Tesla Owners Are Flipping Their Cars Like Houses Due to High Demand

Tesla Owners Are Flipping Their Cars Like Houses Due to High Demand

A new breed of "Flipper" has emerged and is riding the zero-emissions craze to huge profits. A unique convergence of challenges afflicting electric vehicle manufacturers including supply chain issues, semiconductor shortages, unfulfilled production objectives, an increasing scarcity of lithium batteries, as well as record fuel prices, high used car prices, and long waiting lists for electric vehicles, has created a fertile ground for this new capitalistic endeavor.

Consider the individual attempting to sell a nearly new 2022 Hummer EV1 on Facebook for $220,000. It had previously sold for less than half that amount, for $105,000.

On Facebook, two 2022 Rivian R1T electric adventure cars are advertised for $123,000 and $220,000, respectively. The identical car begins at $67,500 on the Rivian website.

Buyers on the internet auction site Cars & Bids might find them for $97,000 and $103,000. Although the most ridiculous requests for double to triple the value of certain EVs are either disregarded or aggressively criticized online, other less ambitious postings are succeeding. Cars & Bids, for example, display 14 recent R1T transactions from April 12 to June 28 at prices ranging from $106,000 to $138,000.

Tesla increased the price of its Model Y by 5% in June, to $65,990, but that hasn't deterred the flippers. Edmunds just listed a Model Y with less than 2,800 kilometers for $70,995. Edmunds deemed that an "excellent deal," at $1,739 "below market," as in what the market believes such a car is worth.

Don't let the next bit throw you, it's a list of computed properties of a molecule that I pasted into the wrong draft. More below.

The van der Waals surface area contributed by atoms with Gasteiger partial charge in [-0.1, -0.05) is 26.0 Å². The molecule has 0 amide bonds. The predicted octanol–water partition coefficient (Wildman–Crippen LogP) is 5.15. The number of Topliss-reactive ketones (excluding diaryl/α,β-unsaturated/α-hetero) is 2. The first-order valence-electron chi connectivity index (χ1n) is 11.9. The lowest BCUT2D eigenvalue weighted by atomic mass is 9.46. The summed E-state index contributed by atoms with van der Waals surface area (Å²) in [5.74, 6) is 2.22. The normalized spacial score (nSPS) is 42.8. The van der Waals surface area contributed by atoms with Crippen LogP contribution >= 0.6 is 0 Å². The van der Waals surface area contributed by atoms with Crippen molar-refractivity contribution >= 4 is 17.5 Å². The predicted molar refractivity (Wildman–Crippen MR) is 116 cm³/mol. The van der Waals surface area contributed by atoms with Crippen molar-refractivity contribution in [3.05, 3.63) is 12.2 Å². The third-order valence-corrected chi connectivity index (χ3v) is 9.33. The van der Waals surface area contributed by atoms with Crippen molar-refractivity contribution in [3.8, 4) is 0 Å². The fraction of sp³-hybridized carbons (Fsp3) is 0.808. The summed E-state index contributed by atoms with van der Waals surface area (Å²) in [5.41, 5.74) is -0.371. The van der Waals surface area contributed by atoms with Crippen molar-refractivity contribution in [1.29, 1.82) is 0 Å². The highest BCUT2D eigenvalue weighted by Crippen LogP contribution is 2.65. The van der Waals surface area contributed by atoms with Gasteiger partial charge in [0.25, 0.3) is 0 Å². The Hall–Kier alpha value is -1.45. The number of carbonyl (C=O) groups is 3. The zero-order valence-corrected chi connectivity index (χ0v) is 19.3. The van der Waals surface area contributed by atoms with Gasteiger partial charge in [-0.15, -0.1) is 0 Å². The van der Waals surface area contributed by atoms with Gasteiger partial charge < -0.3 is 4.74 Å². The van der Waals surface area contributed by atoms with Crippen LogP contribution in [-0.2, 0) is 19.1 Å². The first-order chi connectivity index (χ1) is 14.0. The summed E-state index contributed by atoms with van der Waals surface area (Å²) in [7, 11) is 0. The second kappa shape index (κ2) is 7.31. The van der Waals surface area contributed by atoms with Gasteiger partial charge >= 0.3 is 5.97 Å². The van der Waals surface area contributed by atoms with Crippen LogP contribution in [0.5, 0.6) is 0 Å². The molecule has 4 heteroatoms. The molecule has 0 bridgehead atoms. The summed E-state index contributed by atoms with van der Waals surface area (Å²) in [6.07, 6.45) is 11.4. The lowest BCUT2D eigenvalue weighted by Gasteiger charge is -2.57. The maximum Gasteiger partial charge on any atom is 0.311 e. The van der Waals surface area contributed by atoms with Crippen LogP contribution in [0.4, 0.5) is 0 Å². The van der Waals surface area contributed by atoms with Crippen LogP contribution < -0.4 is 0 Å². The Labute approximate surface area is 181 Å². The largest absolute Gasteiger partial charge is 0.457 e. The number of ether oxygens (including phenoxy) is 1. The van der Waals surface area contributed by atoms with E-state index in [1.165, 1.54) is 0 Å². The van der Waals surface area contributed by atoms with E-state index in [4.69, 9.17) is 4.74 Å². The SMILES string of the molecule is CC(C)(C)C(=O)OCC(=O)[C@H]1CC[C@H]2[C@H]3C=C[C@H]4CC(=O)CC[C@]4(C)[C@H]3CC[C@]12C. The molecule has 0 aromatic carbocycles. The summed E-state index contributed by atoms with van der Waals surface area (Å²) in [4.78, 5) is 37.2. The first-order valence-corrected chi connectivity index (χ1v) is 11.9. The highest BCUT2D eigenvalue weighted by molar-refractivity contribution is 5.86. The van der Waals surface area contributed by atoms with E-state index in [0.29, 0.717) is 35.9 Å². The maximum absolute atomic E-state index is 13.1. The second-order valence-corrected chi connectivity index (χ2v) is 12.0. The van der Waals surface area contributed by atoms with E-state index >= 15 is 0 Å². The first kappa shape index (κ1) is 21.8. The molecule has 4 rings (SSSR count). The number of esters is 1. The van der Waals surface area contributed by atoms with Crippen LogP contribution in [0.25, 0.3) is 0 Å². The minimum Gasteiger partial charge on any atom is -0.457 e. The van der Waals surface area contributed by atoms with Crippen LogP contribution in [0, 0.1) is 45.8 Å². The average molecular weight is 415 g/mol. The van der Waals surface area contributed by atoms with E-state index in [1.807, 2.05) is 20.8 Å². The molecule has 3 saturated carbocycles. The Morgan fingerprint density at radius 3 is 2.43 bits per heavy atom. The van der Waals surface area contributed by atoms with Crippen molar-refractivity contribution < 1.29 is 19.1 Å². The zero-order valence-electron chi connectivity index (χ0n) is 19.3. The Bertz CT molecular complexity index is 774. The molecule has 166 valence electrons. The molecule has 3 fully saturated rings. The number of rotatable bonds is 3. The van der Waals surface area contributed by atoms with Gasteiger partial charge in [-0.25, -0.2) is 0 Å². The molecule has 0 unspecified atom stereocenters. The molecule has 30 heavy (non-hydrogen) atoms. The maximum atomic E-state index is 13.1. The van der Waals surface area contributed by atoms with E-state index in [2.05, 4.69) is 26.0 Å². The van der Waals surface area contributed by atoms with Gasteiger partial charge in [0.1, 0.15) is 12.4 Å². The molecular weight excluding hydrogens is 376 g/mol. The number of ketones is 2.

According to Recurrent, which studies the used EV industry and gives vehicle buyers unbiased data on EV performance and battery life, 2021 used EVs "make up a remarkable 17.5% of inventories."

The Seattle startup discovered that secondhand EV prices have risen by 25% since March 2021. According to the report, a 2021 Mustang Mach E was selling for 60% more than it was last year. Recurrent stated that the used EV sales trend was strongly biased toward the most recent model years available, citing "the new normal, higher costs are here to stay."

"Anecdotally, we've heard of numerous owners who sold very new cars to dealers and made more than their purchase price, and the figures support this," Recurrent added. "The process of reselling a barely-used automobile varies depending on the model. In the case of Teslas, the price of new vehicles climbed so dramatically last year, and the waiting lists for new vehicles are so lengthy, that the value of used cars surged."

If you have a relatively new EV and looking to make some extra cash, Recurrent advises that you get into the EV flipping game now.

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